“We’re now moving into the balancing portion of the series—getting a little cardiovascular—with dandayamana janushirasana. Shift the weight into your left leg—strong and engaged.”
Sound familiar? Standing Head to Knee is an awesome posture to showcase balance, strength and focus. We’re looking into the benefits of this posture and providing some tips to help you perform it to the best of your ability—and safely.
Lock Your Knee!
The first, and most important, part of the posture is to lock the knee. What, really, is a locked knee you ask? A locked knee occurs when you contract your thigh and feel the muscles hug onto your bones. If you’re looking in the mirror, you’ll be able to see your knee cap lift up.
Only if you have a locked knee should you then try to kick out. To do this posture safely, you must lock your knee! You’ll hear many instructors say that the posture doesn’t begin until the knee cap lifts up.
Standing Head to Knee builds strength throughout the body and also improves the flexibility of the sciatic nerve. Not only are muscles being strengthened, but so, too, are the tendons and soft tissues surrounding the knee. This helps to prevent wear and tear of knee cartilage. Balance is also challenged during this posture, strengthening the core and developing focus. It also helps to maintain sugar levels due to the compression of the pancreas.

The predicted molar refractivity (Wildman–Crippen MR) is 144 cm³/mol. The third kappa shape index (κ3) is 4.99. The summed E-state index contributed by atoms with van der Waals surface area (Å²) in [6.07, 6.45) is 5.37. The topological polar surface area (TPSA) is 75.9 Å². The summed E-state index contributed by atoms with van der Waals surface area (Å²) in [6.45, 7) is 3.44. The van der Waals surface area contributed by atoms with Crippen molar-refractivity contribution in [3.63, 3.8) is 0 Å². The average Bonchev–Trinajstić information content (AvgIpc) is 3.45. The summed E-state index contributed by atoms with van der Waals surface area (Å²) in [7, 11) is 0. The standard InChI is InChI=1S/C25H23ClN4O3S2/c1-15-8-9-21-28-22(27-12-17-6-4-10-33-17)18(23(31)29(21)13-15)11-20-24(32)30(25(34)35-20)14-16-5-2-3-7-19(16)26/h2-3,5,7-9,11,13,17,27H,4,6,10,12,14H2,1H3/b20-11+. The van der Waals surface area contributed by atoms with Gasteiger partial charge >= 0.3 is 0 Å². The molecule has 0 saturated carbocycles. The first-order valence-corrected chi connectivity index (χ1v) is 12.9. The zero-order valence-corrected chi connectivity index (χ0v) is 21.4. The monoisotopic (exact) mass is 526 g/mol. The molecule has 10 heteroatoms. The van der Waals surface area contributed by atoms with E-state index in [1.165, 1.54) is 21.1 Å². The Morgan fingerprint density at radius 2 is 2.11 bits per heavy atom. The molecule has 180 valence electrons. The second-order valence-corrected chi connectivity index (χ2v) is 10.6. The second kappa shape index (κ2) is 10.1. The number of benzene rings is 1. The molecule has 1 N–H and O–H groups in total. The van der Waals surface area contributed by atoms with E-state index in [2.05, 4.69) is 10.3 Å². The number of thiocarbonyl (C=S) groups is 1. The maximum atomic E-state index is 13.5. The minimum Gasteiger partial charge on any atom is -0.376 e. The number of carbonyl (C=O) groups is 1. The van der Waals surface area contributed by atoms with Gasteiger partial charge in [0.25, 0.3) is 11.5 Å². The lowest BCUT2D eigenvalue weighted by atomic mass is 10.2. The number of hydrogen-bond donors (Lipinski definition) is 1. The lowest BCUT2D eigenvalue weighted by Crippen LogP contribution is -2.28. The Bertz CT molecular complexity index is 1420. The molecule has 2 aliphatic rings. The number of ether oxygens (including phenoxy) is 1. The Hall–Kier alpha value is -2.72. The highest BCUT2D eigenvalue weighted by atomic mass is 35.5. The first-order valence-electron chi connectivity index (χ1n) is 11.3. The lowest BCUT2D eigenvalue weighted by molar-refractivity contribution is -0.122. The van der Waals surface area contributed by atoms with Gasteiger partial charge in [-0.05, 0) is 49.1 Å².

Mental benefits include:
- Improved concentration
- Unification of the mind and body
- Balancing of the body’s energies
- Clearing of the mind
Standing Head to Knee Tips
Lock that knee! This is the mantra of the posture for a reason. A locked knee protects the integrity of the knee joint, helping you to perform this posture safely.
Practice patience. Follow the sequence of the posture—don’t skip a step! Know that your practice is a journey, and you receive 100% of the benefit if you are performing your personal best.
Suck it in. Compression of the abdomen will protect your spine and give you a boost of energy.
Use the heel. If you’re moving further into the posture, engage through the heel to kick out. Always make sure, though, to grab at the ball of the foot.
Use these tips next time you practice, and see if your posture improves. If you have questions, feel free to ask any BYY instructor before or after class!